updated 12/10/2008 7:13:37 PM ET 2008-12-11T00:13:37

The FBI confirmed Wednesday it was investigating allegations that a Louisiana farmer fired shotgun blasts over Mexican guest workers’ heads, exposed them to pesticides and paid them less than minimum wage.

The abuse allegations were outlined in a federal lawsuit filed Wednesday by immigrant rights organizations on the workers’ behalf.

The lawsuit accuses Charles “Bimbo” Relan, owner of Bimbo’s Best Produce, of forcing the workers to toil in strawberry fields in Amite, La., about 75 miles northwest of New Orleans. Relan also confiscated the workers passports so they would not flee, the lawsuit claims.

“We worked hunched over for hours, doing backbreaking work. He treated us like animals. We were not human beings,” said former worker J. Jesus Martinez-Hernandez, one of 13 plaintiffs.

Hours before the lawsuit was filed in U.S. District Court, FBI spokeswoman Sheila Thorne said authorities were investigating possible civil rights violations in the case. She declined further comment.

Relan didn’t immediately return a telephone message seeking comment.

According to the lawsuit, Relan oversaw fieldwork carrying a shotgun and fired it over workers’ heads “on occasion.” He also shot a stray dog to death that workers had befriended, according to the lawsuit.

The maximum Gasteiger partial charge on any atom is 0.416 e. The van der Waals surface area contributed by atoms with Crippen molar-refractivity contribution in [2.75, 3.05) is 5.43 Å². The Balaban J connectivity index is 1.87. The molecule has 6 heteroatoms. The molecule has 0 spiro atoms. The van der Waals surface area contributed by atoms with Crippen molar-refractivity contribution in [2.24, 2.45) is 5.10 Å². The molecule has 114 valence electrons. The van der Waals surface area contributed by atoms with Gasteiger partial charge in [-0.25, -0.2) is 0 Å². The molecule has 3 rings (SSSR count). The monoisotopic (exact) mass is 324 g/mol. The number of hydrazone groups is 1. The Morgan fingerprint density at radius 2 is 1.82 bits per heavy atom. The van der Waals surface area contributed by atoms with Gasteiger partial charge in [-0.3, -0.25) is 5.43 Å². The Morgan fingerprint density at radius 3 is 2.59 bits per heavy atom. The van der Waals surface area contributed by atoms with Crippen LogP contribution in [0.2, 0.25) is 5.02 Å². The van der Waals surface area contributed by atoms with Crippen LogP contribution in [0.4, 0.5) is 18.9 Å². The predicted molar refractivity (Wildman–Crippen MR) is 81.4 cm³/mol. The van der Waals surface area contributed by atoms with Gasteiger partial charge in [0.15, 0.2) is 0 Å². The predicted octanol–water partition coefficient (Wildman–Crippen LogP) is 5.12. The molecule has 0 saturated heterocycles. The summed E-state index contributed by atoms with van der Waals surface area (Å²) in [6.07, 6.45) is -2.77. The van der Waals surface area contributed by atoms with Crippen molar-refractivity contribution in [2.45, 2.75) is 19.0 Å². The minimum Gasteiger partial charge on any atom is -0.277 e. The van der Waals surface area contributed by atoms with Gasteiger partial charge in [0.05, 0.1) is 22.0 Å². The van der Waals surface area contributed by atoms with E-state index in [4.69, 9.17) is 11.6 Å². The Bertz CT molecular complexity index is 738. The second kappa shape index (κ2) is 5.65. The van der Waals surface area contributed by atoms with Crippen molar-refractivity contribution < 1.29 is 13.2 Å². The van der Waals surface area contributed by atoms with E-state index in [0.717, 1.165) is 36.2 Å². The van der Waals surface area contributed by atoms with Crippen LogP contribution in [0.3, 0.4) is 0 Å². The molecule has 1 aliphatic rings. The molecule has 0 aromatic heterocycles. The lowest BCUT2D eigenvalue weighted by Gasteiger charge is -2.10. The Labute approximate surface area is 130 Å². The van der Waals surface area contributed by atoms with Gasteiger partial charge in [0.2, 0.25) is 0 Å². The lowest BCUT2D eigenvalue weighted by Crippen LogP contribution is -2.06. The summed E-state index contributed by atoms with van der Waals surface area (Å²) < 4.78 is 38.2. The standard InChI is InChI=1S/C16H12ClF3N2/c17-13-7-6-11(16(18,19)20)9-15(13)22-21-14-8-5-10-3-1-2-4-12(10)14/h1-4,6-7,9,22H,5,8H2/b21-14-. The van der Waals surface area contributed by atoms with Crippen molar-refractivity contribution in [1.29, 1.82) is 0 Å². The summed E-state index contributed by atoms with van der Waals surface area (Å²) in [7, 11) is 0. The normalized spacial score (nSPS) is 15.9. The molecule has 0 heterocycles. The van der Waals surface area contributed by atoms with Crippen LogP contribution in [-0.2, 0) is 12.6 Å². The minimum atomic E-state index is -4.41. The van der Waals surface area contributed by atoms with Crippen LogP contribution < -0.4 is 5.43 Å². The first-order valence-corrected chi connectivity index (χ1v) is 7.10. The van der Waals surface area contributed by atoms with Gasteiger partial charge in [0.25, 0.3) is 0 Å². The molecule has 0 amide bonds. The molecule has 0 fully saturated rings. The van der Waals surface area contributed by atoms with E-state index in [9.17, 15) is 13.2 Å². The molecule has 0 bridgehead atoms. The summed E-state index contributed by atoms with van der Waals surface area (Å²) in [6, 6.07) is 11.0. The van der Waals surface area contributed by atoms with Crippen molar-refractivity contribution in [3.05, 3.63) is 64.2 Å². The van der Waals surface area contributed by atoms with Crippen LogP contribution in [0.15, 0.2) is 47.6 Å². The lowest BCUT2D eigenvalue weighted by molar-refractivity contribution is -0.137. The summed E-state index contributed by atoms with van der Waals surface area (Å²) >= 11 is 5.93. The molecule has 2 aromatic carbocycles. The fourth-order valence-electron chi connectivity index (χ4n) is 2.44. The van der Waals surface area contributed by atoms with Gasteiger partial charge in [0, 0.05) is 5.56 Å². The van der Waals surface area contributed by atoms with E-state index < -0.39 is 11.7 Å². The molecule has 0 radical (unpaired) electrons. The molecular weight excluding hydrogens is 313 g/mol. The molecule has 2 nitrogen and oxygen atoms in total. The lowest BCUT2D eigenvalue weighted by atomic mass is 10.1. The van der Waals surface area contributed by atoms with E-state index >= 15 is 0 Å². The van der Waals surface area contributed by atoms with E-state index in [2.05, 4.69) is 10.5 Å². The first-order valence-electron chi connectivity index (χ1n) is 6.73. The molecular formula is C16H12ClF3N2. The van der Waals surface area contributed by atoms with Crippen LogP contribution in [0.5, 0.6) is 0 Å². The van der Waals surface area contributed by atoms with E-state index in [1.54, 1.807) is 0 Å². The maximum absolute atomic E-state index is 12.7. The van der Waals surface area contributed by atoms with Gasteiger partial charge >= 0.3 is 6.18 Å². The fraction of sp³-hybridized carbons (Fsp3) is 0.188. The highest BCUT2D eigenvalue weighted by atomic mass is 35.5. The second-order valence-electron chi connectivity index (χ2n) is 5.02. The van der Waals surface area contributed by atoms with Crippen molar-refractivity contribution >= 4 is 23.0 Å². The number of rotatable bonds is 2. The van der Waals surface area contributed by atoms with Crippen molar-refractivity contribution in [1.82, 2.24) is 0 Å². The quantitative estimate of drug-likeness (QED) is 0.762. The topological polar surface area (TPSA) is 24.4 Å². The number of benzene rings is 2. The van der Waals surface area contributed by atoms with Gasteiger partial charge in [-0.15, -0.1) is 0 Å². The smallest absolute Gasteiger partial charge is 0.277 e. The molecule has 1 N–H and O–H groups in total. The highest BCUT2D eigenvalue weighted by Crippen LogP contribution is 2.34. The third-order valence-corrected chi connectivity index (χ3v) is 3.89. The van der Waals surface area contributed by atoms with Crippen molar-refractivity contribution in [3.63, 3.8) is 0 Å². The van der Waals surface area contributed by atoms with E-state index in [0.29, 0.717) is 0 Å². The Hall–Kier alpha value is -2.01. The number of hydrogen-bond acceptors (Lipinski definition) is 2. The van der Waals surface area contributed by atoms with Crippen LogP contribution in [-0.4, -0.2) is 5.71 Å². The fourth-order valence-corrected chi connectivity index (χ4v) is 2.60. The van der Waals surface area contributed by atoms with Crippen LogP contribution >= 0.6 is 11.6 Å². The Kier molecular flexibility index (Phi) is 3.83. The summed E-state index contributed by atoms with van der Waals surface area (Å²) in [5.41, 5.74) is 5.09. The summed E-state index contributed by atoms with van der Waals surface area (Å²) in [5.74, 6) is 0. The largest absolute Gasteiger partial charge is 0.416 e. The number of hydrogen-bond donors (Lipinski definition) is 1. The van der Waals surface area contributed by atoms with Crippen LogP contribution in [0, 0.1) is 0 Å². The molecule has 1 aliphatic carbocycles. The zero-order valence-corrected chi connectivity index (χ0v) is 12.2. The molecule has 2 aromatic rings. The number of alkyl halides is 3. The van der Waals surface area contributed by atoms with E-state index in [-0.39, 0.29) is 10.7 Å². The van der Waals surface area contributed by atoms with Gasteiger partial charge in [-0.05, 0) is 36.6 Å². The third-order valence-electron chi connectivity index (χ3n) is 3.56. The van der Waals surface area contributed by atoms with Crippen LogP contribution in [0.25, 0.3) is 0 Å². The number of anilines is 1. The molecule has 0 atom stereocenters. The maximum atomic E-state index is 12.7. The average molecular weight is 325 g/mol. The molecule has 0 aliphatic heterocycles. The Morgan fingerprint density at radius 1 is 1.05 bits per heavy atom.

Some workers walk off job
Relan did not spray the pesticides on workers, but in a proximity that “vapors from these pesticides came into contact with plaintiffs’ skin and mouths,” according to the lawsuit.

The Mexican workers were in the country legally under the H2A visa program, which enlist foreigners to do seasonal farm work for at least minimum wage. Immigrant rights groups have criticized the program for weak worker protections.

In February, some of the workers walked off the job without their passports, and protested near the farm with the help of immigrant rights organizers. Local television station WWL-TV covered the protest, and shot video of Relan cursing and denying the accusations. He later handed a bundle of passports to the protesters.

All the workers have left the farm. Many had been there for as long as three seasons.

Some of the men are now scattered across the South, and have received permission to stay in the country as law enforcement witnesses. Others are back in Mexico, said Saket Soni, director of the New Orleans Workers’ Center for Racial Justice.

“Bimbo’s violations are egregious, but not uncommon,” said Soni, whose group helped the workers file the suit. “Thousands of guest workers across the South are subjected to severe exploitation.”

The lawsuit seeks unspecified damages and legal fees. It claims Relan violated the federal Trafficking Victims Protection Act, the Fair Labor Standards Act, and the H-2A employment contracts of the workers.

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